The second San Francisco firefighter badly burned while battling a fire on Thursday has died.
Fire Chief Joanne Hayes-White said that 53-year-old Tony Valerio succumbed to his injuries Saturday, two days after a fire at a four-story home at 133 Berkeley Way in Diamond Heights claimed the life of his colleague Lt. Vincent Perez, 48.
Hayes-White said that during her 21-year career the department had not had two firefighters killed in the same blaze.
"It is particularly difficult. You're mourning the loss of one and then to have another one very close from the same fire is challenging for us, is painful for us," she said.
San Francisco Mayor Ed Lee said in a statement he was "deeply saddened" by the deaths and called the loss a "terrible tragedy" for the city.
"These two men have dedicated their lives to protecting the people of San Francisco for decades," Lee said.
He added that the deaths of Valerio and Perez were a reminder of the sacrifices firefighters and their family and friends make.
"We are forever appreciative for the brave men and women of the San Francisco Fire Department who put their lives on the line every day for us," he said.
Lee joined Hayes-White to announce Valerio's death this morning at San Francisco General Hospital, where both men succumbed to their injuries.
Perez died about an hour after firefighters responded to the blaze at 10:45 a.m., while Valerio remained in critical condition until this morning.
Valerio's heart had stopped by the time he had arrived at the hospital, trauma surgeon Dr. Andre Campbell said. Valerio was suffering from smoke inhalation, burns and other injuries caused by the blast -- including serious lung damage.
"This was a minute-to-minute struggle for his life," Campbell said. In the end, he said, Valerio's injuries were "just too overwhelming."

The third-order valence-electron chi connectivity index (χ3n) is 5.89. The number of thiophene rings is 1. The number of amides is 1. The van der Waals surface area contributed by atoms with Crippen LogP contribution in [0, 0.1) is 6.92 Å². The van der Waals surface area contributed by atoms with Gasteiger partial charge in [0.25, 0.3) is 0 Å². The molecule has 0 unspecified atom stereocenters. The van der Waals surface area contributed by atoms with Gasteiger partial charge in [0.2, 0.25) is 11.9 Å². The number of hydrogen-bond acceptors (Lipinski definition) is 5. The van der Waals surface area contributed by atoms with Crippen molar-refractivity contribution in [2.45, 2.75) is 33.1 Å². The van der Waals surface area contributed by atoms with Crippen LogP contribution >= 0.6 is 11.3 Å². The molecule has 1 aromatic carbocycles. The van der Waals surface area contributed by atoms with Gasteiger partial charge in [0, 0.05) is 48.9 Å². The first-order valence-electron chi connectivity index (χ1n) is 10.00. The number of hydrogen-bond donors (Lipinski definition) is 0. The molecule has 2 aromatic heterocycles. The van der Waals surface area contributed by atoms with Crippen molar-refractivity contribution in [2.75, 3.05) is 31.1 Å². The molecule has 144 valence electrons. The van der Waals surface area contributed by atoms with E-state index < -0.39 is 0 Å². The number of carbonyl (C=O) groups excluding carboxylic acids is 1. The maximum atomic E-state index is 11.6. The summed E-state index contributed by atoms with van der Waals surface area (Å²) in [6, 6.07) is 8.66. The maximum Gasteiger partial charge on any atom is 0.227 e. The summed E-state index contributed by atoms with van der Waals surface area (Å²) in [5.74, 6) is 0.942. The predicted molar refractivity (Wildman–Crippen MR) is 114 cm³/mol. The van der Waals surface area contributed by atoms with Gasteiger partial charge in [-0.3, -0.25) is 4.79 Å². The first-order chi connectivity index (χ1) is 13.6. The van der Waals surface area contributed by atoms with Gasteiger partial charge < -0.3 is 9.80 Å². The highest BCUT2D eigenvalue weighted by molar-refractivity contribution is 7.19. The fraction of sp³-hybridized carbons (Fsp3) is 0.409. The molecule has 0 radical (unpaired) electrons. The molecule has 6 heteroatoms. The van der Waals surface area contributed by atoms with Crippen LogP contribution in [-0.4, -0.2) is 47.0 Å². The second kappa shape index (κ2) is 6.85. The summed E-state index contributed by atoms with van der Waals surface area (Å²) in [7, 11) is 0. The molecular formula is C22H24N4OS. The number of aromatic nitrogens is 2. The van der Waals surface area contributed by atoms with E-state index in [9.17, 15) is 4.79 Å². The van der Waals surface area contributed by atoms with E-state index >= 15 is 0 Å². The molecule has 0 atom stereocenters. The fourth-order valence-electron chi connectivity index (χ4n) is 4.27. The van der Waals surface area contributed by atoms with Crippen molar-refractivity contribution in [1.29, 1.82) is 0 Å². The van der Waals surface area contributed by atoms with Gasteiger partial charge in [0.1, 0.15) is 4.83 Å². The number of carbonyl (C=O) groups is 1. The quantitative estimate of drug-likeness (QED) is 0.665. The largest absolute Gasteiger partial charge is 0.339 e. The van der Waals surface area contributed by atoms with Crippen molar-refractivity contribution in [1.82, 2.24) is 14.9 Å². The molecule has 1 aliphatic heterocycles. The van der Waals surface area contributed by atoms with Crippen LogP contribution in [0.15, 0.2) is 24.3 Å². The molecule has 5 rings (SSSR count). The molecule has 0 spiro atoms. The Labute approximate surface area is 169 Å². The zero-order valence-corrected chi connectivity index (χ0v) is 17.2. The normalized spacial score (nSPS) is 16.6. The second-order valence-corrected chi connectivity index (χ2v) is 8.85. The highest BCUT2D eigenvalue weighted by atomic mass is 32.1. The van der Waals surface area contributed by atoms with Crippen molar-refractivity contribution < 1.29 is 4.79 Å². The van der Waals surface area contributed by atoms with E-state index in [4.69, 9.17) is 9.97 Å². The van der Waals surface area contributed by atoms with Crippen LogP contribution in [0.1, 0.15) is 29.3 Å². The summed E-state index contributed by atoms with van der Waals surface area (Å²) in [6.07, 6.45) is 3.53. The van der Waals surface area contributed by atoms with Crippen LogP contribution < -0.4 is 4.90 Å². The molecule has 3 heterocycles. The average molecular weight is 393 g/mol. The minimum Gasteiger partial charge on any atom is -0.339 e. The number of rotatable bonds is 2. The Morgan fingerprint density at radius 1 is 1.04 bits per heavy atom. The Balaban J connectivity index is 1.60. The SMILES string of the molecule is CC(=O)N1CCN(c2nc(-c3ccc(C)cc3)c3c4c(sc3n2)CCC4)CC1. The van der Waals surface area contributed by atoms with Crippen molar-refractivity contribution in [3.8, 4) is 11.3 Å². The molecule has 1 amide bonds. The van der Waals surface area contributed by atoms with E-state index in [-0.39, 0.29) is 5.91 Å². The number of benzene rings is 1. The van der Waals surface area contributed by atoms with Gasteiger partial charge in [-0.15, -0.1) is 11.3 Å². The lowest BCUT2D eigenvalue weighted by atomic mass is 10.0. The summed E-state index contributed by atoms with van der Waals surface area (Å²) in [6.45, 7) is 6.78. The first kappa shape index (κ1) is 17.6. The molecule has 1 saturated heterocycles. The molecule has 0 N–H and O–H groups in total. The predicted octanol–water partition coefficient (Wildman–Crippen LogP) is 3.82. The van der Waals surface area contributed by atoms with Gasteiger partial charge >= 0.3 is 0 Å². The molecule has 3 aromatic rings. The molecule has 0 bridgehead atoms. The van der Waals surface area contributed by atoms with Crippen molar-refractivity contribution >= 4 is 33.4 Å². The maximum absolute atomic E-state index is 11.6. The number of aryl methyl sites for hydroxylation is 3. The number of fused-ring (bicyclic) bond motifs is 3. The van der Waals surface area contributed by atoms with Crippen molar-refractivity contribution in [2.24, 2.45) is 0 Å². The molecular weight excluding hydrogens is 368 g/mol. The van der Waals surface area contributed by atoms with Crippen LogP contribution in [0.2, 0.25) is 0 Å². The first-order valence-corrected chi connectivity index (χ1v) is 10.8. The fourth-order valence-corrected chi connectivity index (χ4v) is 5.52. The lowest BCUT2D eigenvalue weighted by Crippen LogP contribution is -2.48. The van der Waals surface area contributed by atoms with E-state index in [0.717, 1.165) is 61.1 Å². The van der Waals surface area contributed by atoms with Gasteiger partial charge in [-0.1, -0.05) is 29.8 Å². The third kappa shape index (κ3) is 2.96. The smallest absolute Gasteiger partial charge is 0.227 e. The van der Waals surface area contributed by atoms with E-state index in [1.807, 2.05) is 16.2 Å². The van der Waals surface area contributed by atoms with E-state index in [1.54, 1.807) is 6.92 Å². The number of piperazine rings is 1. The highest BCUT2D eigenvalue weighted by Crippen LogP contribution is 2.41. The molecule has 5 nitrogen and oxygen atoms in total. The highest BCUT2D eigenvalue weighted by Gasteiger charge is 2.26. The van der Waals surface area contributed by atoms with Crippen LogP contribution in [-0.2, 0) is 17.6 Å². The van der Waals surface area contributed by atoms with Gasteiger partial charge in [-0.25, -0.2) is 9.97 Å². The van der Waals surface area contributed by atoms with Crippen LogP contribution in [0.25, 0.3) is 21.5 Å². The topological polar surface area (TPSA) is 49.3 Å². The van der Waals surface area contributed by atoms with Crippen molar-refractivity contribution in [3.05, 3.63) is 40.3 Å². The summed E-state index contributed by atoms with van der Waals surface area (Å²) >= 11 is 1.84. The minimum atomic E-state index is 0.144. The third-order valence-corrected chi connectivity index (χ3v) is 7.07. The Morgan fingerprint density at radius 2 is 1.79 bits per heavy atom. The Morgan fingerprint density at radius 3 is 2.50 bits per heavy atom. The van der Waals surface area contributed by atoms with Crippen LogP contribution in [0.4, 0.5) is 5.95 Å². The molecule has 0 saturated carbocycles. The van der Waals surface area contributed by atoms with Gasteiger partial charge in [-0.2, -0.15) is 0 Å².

The two men were badly burned when objects in the room they were in heated to the point of ignition, a dangerous phenomenon known as "flashover," fire department spokeswoman Mindy Talmadge said.
A female firefighter also suffered smoke inhalation while fighting the blaze.
The cause of the fire was still under investigation, and Hayes-White said the department would be reviewing its standard operating procedures in light of the deaths.
Valerio began working for the city 27 years ago as a paramedic, Hayes-White said. He joined the fire department in 1997.
Family members also in attendance Saturday recalled Valerio -- the oldest of his family's seven children and a native of San Francisco -- as an easygoing friend to everyone with a good sense of humor who loved to travel.
His brother Mark Valerio described a time when the two were on a beach in Santa Cruz on a day off when a person in the water was attacked by a shark. Valerio said his brother was the first to rush to the victim's aid.
"He knew that he liked helping people," Valerio said. "He was very selfless."
Dozens of firefighters stood at attention and saluted as Anthony Valerio's body was brought out of the hospital on a gurney draped in an American flag.
On Thursday, Lee ordered that all flags at city-owned sites be flown at half-staff in honor of the firefighters, while Gov. Jerry Brown ordered the same for flags at the state Capitol in Sacramento.
San Jose firefighters also lowered their flags to show solidarity with the San Francisco Fire Department, fire Capt. Scott Kouns said.
This story is based on reporting by Bay City News Service and the Associated Press.